The Human Genome Project, which surveyed the entire human hereditary structure, promised to usher in a revolutionary age of medicine. Armed with knowledge of their own genetic flaws, say Gutkind (Almost Human: Making Robots Think) and Kennedy (The First Man-Made Man, a study of two 1940s transsexuals), patients could make early, life-saving decisions and get more targeted treatments. But this troubling account finds that this promise hasn’t been realized because—thanks to the structure of our health-care system and the complex results genetic tests provide—most health-care providers don’t use genetic testing. The authors follow the stories of innovative patients and doctors, including Michael Saks, who wanted to know if his family history of pancreatic cancer meant the disease was his destiny; Steve Murphy, the “Gene Sherpa” who set out to be the first private practitioner of personalized medicine; and Nobel winner Leland Hartwell, who helped discover biomarkers that explained the mechanisms of cancer. Gutkind and Kennedy giddily trumpet the extraordinary possibilities of technology and information in preventing sickness. And they’re especially optimistic about the role of the Internet in giving patients access to life-saving information and to one another, since ultimately, they claim, it’ll be patients who’ll nudge doctors into the brave new world of personalized medicine. (May)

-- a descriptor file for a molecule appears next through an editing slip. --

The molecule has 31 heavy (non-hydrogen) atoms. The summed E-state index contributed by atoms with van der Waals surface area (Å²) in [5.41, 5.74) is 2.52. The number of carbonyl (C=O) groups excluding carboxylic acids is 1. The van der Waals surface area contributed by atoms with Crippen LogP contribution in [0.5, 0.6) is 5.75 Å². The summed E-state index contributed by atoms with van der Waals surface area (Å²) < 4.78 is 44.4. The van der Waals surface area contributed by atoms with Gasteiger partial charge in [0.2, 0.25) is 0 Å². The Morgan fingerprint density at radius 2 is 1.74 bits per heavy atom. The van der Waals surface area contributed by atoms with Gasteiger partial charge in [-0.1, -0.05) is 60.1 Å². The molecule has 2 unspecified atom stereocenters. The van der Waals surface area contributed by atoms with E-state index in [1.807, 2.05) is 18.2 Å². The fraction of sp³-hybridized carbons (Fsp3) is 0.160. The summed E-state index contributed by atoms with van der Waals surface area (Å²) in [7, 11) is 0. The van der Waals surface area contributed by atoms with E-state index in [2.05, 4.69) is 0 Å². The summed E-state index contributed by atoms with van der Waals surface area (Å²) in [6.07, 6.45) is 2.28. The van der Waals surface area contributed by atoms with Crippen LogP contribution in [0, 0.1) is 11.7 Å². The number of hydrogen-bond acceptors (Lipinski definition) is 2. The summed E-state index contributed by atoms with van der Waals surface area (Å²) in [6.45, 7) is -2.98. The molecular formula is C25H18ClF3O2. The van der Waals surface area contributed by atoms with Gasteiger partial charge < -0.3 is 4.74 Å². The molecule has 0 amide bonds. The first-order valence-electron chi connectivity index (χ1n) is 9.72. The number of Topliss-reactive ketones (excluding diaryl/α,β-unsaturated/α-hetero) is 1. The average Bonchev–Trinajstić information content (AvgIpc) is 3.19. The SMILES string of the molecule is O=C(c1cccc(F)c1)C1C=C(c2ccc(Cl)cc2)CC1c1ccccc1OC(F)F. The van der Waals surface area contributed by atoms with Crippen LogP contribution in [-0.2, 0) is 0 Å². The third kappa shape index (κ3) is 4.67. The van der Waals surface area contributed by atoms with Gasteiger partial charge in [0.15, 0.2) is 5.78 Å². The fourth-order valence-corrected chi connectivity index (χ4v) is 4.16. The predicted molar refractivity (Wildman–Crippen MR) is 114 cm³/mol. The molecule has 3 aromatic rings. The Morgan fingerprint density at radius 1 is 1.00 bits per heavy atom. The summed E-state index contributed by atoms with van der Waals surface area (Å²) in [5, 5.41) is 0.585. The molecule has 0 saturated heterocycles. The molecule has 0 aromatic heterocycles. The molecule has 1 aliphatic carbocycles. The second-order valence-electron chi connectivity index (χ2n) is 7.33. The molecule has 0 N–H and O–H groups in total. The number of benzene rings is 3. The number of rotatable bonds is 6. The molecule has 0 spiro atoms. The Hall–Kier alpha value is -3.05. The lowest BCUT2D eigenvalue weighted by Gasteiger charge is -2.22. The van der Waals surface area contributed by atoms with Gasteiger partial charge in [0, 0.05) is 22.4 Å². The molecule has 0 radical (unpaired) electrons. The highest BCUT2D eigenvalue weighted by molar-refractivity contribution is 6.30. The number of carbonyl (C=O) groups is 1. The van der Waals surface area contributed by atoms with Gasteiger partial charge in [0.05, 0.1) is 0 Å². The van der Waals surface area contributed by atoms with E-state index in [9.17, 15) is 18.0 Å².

Reviewed on: 03/19/2012 Release date: 05/01/2012 Genre: Nonfiction
During the Covid-19 crisis, Publishers Weekly is providing free digital access to our magazine, archive, and website. To receive the access to the latest issue delivered to your inbox free each week, enter your email below.